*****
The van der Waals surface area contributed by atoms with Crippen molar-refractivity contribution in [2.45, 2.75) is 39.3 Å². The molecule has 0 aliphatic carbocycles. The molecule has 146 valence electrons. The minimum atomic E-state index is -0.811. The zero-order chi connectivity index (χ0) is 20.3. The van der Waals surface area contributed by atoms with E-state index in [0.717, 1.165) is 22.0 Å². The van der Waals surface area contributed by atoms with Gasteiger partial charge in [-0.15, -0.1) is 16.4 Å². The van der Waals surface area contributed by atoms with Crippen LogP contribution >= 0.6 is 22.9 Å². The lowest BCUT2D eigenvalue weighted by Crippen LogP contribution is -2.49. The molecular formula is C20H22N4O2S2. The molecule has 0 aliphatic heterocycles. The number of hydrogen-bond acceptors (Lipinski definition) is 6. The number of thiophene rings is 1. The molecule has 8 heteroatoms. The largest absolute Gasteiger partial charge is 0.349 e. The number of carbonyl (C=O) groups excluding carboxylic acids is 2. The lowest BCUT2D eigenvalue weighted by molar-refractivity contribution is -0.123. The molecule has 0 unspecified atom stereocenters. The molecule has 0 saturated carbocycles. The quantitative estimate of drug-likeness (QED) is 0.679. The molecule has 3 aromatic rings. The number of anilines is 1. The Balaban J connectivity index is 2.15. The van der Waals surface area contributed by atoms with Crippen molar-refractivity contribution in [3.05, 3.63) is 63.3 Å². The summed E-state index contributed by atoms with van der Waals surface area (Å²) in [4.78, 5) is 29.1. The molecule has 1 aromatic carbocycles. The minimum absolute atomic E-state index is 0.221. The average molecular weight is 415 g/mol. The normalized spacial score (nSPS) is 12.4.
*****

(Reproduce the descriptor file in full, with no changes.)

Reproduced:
The van der Waals surface area contributed by atoms with Crippen molar-refractivity contribution in [2.45, 2.75) is 39.3 Å². The molecule has 0 aliphatic carbocycles. The molecule has 146 valence electrons. The minimum atomic E-state index is -0.811. The zero-order chi connectivity index (χ0) is 20.3. The van der Waals surface area contributed by atoms with E-state index in [0.717, 1.165) is 22.0 Å². The van der Waals surface area contributed by atoms with Gasteiger partial charge in [-0.15, -0.1) is 16.4 Å². The van der Waals surface area contributed by atoms with Crippen LogP contribution >= 0.6 is 22.9 Å². The lowest BCUT2D eigenvalue weighted by Crippen LogP contribution is -2.49. The molecular formula is C20H22N4O2S2. The molecule has 0 aliphatic heterocycles. The number of hydrogen-bond acceptors (Lipinski definition) is 6. The number of thiophene rings is 1. The molecule has 8 heteroatoms. The largest absolute Gasteiger partial charge is 0.349 e. The number of carbonyl (C=O) groups excluding carboxylic acids is 2. The lowest BCUT2D eigenvalue weighted by molar-refractivity contribution is -0.123. The molecule has 0 unspecified atom stereocenters. The molecule has 0 saturated carbocycles. The quantitative estimate of drug-likeness (QED) is 0.679. The molecule has 3 aromatic rings. The number of anilines is 1. The Balaban J connectivity index is 2.15. The van der Waals surface area contributed by atoms with Crippen molar-refractivity contribution in [3.05, 3.63) is 63.3 Å². The summed E-state index contributed by atoms with van der Waals surface area (Å²) in [4.78, 5) is 29.1. The molecule has 1 aromatic carbocycles. The minimum absolute atomic E-state index is 0.221. The average molecular weight is 415 g/mol. The normalized spacial score (nSPS) is 12.4.